I don’t think those folks make up the majority of people calling for more gun control.  The majority of the calls for more gun control come from people who don’t understand the historic elements of gun control laws and how they’ve been used to enslave certain races or “undesirable” members of the population throughout history.  The people calling for more gun control generally don’t understand guns and don’t have the desire to learn about them.  They are scared at the thought of using guns themselves and thus they don’t want others using them either.


Those people aren’t your “enemies.”  Those are people who don’t fully understand the issues involved and who are acting out of emotion.  We can educate good people who are ignorant about the issues, but we can’t do that if we consider them “enemies.”  Enemies are people who want to hurt or kill you.  Enemies are not your neighbors, your co-workers, and your child’s teacher who might have different opinions about guns.  Don’t be ridiculous.  Do you want to further alienate the gun culture from those people who don’t understand it?  If so, keep demonizing that group of generally well-meaning citizens who take a view of guns that is slightly different from yours.


When you consider good people your “enemies” because they view gun control with a different lens, then you are merely perpetuating the myth of the ignorant gun owner.  Stop it.  And stop sending me hate mail because I choose to be friends with some good people who just don’t like guns.


Seth Godin says it best in this quote below:

“It’s no longer possible to become important to everyone, not in a reliable, scalable way, not in a way that connects us to people who will read ads or take action, not to people who aren’t already clicking away to the next thing by the time they get to the second or third sentence.

But it is possible to become important to a very-small everyone, to a connected tribe that cares about this voice or that story or this particular point of view. It’s still possible to become meaningful, meaningful if you don’t get short-term greedy about any particular moment of mass, betting on the long run instead. And we need institutions that can reach many of these tribes, that can bind together focused audiences and useful content creators.”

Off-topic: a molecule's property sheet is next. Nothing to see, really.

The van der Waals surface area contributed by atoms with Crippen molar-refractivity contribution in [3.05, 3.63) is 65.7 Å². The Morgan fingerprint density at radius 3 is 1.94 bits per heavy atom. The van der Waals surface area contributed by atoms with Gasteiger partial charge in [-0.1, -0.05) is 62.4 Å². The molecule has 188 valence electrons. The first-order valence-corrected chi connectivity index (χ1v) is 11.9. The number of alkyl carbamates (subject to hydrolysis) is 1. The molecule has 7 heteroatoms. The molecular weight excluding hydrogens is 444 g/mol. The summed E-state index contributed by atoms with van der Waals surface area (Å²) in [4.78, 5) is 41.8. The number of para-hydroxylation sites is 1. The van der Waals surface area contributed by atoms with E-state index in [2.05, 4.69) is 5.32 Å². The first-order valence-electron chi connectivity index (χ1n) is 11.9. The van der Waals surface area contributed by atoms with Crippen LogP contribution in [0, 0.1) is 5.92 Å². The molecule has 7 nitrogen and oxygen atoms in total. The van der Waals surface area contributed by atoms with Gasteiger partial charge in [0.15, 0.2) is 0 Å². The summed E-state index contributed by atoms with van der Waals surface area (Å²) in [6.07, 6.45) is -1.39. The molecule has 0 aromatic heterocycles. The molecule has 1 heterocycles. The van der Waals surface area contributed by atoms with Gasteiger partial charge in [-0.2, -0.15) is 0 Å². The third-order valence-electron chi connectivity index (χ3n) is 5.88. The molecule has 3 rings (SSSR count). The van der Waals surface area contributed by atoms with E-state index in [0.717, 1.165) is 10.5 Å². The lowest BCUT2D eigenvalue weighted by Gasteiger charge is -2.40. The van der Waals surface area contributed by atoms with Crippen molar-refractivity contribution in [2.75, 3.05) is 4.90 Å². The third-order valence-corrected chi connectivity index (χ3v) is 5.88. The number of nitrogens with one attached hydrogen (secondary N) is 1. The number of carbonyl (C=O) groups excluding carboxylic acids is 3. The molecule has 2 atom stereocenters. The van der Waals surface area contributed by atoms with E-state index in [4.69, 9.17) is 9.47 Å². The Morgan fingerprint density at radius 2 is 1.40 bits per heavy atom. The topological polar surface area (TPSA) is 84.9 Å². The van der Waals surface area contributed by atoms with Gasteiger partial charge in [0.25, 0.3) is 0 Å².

I guess that I have to understand that I won’t be an important resource for those who consider gun control advocates their “enemies.”  I’m OK with that.  I’ll choose to define my “tribe” as people who are capable of doing good in the world.  People who are clear thinkers, regardless of political affiliation.  People who respect the information I provide and try to use it to create a better future for their families.


I really don’t care about your political party, whether you are gay or straight, or whether you are a fundamentalist Christian or a strict atheist.  I don’t care if you think people should have “assault weapons” or not.  If you want to make the world a better place and keep yourselves and your loved ones safe, you are welcome in any of my classes.





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Protecting Against Terrorist Vehicle Attacks Mon, 19 Feb 2018 17:36:49 +0000 Here is a guest post submitted by Don Boal, lead investigator for Ron Borsch’s PACT organization.  Don has a very simple and useful idea for protecting pedestrian areas from terrorist vehicle attacks.  Thanks to Don for submitting the article!





                                                                                        By Don Boal


ISIS publishes an online magazine, and in this magazine, they teach their followers how to commit low cost terrorist attacks that anyone can carry out.


Driving into a crowd with a vehicle to run down and kill as many people as possible is one of their ideas. All they need is a driver’s license and a credit card and they can rent a car or truck and they have their weapon. We’ve seen numerous vehicle attacks in Europe and our country. Every time one of these demons commits this attack he inspires others to do the same. Our country is filled with thousands of ISIS sympathizers that want to commit acts of violence. We will have additional vehicle attacks and more people will die.


There is a simple way to keep vehicles from being able to drive into crowds. You put a barrier in the way. Something heavy enough to stop the attacking vehicle. Big cities are parking dump trucks full of sand along parade routes. This works, and is good for a mobile crowd. But they have only so many dump trucks, they can’t be everywhere.


To keep vehicles away from crowds that stay in one area, you place heavy barriers in the way.  Big blocks or walls of concrete can be placed and removed as needed. If you have ever driven through a construction zone on an interstate, you have probably seen the concrete barriers used to narrow the road down to a single lane while protecting the workers on the other side. These concrete barriers are a series of 8 foot long blocks of concrete that are lowered into place by a crane. This is expensive, and it also does not allow pedestrians to move easily.